Welcome to my blog! I’m a proud parent and Board director of The Ottawa Jewish Community School. I’m proud because of the work we’re doing as a school and a community. I’m also proud of the forward movement we’re making to ensure that we’re teaching the future leaders of the Ottawa Jewish community to the best of our and their abilities, as well as to meet our ambition of being at the upper echelon of elementary education in Ottawa.

As many of you are aware, to this end, the school engaged NoTosh (a global educational consultancy) to help us develop and flesh out our ideals and the best ways by which to reach them. Through this extensive process, the school’s design team (comprised of faculty, administration, and a Board director) developed our North Stars, or the 6 main guiding principles of our school.   This fall our Board of Directors spent an evening together exploring these North Stars and discussing their meaning regarding our work as a board and the daily work of the school. For my first blog post, I’d like to share some of that discussion with you.

  1. Each Person is Responsible For The Other

This is a central tenet in Judaism: “Kol Yisrael Arevim Zeh La’zeh”. For the school, this looks like students helping each other, teachers and classes working together, and ultimately everyone (faculty, students, staff) reaching together for a common goal. For our work as a Board, this means that we can’t simply work in silos and that both the quality and the reach of our work are amplified when we help each other (within the Board itself and between the Board and the professional staff and faculty of the school).

  1. A Floor, but no ceiling

This is most easily explained by saying that we reach for the stars but keep our feet firmly planted on the ground. Our best work is done when we’re striving to be the best version of ourselves. Our basic work, as a Board of Directors, is to ensure ongoing sustainability of the school without sacrificing quality or accessibility – a delicate balance indeed. In this work, it is important to remember that there is a clear baseline from which we start and below which we cannot dip, but there is no limit to the heights of quality, sustainability, and accessibility that may be reached through our best work as a team. Only by reaching for the moon can we ensure that we’re truly becoming the best we can be.

  1. Ruach (spirit, community)

Our celebrations and traditions are both what bring us together and hold us together. As a Board, we are committed to celebrating all the milestones of the school, our students, and our directors, to ensure a feeling of community throughout the organization. In the school, this may sound and look like large gatherings, loud voices, singing, or dancing, but at the Board level it can simply be celebrating each others’ triumphs or family events.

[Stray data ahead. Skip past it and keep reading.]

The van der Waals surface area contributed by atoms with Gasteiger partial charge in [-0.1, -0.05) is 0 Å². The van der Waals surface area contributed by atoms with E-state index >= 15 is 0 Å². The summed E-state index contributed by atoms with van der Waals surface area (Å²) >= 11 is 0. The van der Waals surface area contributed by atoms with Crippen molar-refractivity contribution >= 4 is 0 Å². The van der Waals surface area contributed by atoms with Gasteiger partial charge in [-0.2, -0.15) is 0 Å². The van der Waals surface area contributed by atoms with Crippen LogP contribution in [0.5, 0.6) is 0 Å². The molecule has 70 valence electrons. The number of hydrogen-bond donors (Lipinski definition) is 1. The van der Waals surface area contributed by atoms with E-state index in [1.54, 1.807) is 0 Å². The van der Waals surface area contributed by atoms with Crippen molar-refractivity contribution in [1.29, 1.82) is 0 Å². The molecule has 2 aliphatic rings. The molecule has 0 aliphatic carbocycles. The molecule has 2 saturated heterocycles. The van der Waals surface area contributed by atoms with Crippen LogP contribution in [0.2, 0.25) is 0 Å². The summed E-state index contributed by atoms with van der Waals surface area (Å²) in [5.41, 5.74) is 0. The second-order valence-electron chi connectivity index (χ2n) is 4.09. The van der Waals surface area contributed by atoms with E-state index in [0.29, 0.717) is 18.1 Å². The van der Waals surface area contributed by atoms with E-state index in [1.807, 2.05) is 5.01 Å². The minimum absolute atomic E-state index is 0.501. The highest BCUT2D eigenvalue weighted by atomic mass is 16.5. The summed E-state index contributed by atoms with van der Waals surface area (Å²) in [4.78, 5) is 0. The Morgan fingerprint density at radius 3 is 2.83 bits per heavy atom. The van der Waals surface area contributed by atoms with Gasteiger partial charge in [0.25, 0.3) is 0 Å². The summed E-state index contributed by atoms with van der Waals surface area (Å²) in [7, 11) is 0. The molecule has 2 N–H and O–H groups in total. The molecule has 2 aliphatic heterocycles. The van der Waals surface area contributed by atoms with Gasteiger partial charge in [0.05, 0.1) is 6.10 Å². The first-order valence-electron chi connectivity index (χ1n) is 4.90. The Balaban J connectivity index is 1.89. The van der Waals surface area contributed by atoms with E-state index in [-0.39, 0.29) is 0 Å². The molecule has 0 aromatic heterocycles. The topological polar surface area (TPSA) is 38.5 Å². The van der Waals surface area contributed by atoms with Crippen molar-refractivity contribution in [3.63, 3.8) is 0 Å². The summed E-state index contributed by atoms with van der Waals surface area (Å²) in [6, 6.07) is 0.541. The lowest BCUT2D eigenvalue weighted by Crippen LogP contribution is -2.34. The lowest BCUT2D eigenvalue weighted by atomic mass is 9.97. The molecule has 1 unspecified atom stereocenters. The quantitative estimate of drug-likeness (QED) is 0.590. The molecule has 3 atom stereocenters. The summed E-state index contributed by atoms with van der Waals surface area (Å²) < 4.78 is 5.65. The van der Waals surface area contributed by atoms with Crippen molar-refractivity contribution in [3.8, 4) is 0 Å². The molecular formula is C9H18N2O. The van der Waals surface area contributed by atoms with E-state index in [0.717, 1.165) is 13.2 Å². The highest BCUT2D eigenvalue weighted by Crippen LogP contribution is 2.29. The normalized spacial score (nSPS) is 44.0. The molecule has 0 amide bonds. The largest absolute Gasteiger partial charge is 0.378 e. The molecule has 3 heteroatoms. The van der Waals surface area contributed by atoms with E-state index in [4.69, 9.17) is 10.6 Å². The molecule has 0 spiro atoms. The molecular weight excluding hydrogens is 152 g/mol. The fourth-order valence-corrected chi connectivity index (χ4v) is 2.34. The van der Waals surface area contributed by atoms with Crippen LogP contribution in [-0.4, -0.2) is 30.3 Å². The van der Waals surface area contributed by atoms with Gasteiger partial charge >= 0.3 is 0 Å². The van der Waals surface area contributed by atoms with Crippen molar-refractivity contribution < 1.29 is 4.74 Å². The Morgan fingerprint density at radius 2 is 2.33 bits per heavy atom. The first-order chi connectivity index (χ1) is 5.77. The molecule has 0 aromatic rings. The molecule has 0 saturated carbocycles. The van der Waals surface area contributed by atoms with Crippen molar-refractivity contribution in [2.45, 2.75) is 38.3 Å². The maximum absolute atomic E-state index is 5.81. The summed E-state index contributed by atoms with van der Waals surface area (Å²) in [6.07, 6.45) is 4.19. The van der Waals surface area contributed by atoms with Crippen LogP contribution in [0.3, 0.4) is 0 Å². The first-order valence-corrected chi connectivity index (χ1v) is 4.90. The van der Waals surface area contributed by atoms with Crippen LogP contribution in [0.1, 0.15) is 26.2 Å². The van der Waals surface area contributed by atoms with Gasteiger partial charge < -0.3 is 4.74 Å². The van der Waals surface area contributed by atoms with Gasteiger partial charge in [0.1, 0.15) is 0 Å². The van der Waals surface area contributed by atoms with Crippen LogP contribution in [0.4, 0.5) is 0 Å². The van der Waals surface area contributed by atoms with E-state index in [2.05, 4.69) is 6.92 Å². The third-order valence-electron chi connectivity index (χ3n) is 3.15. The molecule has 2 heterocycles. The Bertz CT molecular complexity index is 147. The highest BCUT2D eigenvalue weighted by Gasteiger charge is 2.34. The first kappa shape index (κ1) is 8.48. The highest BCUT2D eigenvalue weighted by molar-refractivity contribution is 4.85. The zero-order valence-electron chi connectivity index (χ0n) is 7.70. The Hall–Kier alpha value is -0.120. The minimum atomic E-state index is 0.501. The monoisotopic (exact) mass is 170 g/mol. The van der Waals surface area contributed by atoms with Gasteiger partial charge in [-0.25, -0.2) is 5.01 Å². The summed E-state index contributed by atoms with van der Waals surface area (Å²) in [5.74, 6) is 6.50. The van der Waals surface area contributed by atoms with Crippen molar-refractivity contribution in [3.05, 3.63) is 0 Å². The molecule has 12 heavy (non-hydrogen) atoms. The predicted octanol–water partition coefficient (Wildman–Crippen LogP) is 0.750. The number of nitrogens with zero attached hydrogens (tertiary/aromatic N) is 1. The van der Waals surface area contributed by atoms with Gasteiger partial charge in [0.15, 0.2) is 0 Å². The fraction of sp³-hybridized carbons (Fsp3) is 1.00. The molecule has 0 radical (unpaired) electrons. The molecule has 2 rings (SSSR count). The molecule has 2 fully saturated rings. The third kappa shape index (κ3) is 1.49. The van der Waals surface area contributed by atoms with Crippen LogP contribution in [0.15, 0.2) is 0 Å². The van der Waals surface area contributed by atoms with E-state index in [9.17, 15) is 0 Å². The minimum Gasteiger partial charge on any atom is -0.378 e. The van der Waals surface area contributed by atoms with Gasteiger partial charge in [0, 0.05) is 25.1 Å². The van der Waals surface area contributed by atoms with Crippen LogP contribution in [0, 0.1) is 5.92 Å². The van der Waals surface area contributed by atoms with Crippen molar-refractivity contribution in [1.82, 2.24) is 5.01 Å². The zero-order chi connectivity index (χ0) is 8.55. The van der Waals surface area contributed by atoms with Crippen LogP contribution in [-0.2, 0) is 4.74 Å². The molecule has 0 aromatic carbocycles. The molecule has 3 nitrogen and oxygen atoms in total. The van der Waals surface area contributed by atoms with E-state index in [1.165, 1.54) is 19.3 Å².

1. We Are Always on Inspiring Jewish Journeys

Obviously, this North Star is designed to apply to students and faculty, but as a Board we would do well to remember we’re included here as well. For me, having grown up in an Ottawa Jewish home where values were lived every day, and having attended the ancestor school to the OJCS (Hillel Academy), being an active parent at the school and member of its Board is the most natural and fitting next step in my inspiring Jewish journey with my young family.

  1. We Own Our Own Learning

Remembering that learning is best as a two-way street easily applies to the governing body of the school, as we work with all stakeholders to determine the best strategic routes forward. As each student in the school finds his or her respective passion and uses it as a platform for more in-depth study, so too do we as Board directors use our unique skills and interests to further the agenda of the organization as a whole. This blog is a perfect example – I wanted to use and hone my amateur writing skills, and I was able to do so while filling a void in the leadership ‘Blogosphere’ of the school.

  1. We Learn Better Together

It became clear through our work unpacking the North Stars that we, as a Board, do our best work when we brainstorm and discuss and work as a team and also when we incorporate ideas generated by other stakeholders in the process. Through this teamwork we all continue to learn how best to advance and follow through on the mission of the school. We, like the students and staff, do indeed need to continue learning (and do so together) to help us reach our ‘stars’. Similarly, we need to keep thinking large and reaching for the highest heights, together, to make real our dream of being the best school in Ottawa. I, for one, believe we can get there.